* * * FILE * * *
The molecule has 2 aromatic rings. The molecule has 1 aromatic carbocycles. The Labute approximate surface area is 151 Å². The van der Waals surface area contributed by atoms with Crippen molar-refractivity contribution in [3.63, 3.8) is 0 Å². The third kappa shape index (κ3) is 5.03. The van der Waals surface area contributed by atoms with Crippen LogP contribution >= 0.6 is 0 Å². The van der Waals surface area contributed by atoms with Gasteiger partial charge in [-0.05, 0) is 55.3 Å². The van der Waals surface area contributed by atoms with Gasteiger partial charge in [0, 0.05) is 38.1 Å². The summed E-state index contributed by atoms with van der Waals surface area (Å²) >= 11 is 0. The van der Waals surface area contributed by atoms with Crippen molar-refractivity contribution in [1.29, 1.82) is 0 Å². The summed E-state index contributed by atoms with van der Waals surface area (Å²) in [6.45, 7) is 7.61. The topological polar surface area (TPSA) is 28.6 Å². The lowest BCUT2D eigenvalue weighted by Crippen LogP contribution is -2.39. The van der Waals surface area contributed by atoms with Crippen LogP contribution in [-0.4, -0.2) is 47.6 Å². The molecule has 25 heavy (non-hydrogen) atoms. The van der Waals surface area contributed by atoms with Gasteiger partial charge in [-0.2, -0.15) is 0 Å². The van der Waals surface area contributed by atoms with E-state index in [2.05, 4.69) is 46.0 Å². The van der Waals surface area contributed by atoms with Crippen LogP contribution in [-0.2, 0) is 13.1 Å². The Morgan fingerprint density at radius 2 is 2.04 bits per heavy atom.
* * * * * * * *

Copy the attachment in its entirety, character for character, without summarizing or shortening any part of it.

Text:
The molecule has 2 aromatic rings. The molecule has 1 aromatic carbocycles. The Labute approximate surface area is 151 Å². The van der Waals surface area contributed by atoms with Crippen molar-refractivity contribution in [3.63, 3.8) is 0 Å². The third kappa shape index (κ3) is 5.03. The van der Waals surface area contributed by atoms with Crippen LogP contribution >= 0.6 is 0 Å². The van der Waals surface area contributed by atoms with Gasteiger partial charge in [-0.05, 0) is 55.3 Å². The van der Waals surface area contributed by atoms with Gasteiger partial charge in [0, 0.05) is 38.1 Å². The summed E-state index contributed by atoms with van der Waals surface area (Å²) >= 11 is 0. The van der Waals surface area contributed by atoms with Crippen molar-refractivity contribution in [1.29, 1.82) is 0 Å². The summed E-state index contributed by atoms with van der Waals surface area (Å²) in [6.45, 7) is 7.61. The topological polar surface area (TPSA) is 28.6 Å². The lowest BCUT2D eigenvalue weighted by Crippen LogP contribution is -2.39. The van der Waals surface area contributed by atoms with Crippen LogP contribution in [-0.4, -0.2) is 47.6 Å². The molecule has 25 heavy (non-hydrogen) atoms. The van der Waals surface area contributed by atoms with Gasteiger partial charge in [-0.2, -0.15) is 0 Å². The van der Waals surface area contributed by atoms with E-state index in [2.05, 4.69) is 46.0 Å². The van der Waals surface area contributed by atoms with Crippen LogP contribution in [-0.2, 0) is 13.1 Å². The Morgan fingerprint density at radius 2 is 2.04 bits per heavy atom.